David Jones In Talks To Buy Myer, Shares Soar 8%
UPDATE – Following the news David Jones is considering buying Myer, shares in Myer have soared 8.7% by midday today.
Recent reports reveal David Jones is considering the acquisition of rival Myer, in a bid to increase its bargaining power with landlords. The news follows Myer’s recent $476 million half-year loss, and market value notching a new low of $296 million yesterday.
According to The Australian, advisers have been engaged, and sources affirm David Jones’ takeover of Myer has always been a consideration.
Myer has reportedly engaged Flagstaff and Goldman Sachs, alongside speculation Myer’s board contacted David Jones about a potential purchase.
Following the departure of Chief Executive Richard Umbers early this year, Myer has yet to appoint a replacement. In the interim Executive Chairman, Gary Hounsell, has largely been steering ship.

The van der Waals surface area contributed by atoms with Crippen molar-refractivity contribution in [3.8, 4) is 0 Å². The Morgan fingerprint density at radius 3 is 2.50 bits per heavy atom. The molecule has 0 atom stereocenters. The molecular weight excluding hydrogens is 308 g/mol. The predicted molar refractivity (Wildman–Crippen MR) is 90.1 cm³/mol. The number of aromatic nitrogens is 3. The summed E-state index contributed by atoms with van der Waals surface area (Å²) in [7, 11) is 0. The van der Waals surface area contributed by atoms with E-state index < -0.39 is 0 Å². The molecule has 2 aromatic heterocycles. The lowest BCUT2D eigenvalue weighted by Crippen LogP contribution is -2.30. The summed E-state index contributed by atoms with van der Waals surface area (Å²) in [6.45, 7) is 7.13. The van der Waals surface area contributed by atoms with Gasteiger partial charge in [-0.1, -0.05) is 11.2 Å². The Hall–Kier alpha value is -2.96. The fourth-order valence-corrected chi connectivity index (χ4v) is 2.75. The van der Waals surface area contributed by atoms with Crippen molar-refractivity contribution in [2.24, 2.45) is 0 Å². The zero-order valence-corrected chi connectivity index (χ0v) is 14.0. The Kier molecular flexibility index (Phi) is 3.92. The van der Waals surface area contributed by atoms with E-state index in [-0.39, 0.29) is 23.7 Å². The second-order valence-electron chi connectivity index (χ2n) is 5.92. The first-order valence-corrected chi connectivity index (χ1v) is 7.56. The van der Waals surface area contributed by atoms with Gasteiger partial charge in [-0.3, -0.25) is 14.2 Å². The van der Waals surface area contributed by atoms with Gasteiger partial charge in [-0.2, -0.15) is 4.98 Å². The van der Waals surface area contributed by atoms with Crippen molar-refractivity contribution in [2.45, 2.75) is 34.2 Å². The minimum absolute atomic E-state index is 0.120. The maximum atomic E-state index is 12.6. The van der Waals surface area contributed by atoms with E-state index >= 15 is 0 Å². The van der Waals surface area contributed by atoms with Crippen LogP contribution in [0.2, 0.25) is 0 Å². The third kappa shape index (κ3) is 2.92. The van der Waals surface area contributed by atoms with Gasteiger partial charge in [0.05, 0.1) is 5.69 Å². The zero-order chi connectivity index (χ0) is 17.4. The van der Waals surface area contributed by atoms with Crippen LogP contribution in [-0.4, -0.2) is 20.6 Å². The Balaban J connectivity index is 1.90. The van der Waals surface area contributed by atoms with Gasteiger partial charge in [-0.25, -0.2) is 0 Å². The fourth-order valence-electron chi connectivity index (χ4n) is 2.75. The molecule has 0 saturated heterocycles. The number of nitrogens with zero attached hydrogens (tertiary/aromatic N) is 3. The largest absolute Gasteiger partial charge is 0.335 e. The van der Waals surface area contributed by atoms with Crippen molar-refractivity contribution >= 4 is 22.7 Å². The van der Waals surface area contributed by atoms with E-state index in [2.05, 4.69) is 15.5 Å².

As previously reported, Myer has ruled out voluntary administration, despite speculation it would use the strategy to re-negotiate rents with landlords. Analysts warn the retailer is edging closer to breaching its debt covenants within banking agreements.
David Jones acquisition of Myer will allow it to better negotiate rents with landlords, such as Westfield’s Scentre Group.
Back in 2014, Woolworths purchased David Jones, however the department store has also faced struggling sales in recent times.
As previously reported, many Australian analysts affirm national demand is only sufficient for one major department store. Competition is only set to intensify following the growth of e-commerce giants such as Amazon Australia.
The Australian reveals David Jones’ boss, Ian Moir, may consider acquiring Myer for a little over $300 million, in what could be a high-risk strategy to lift sales and profits.
Should Myer fall into voluntary administration, David Jones’ South African parent company will likely receive the company at a much lower price.
The news comes as Australian department stores posted a surprising 1.5% sales increase in February, which commentators state was spurned by the timing of Chinese New Year.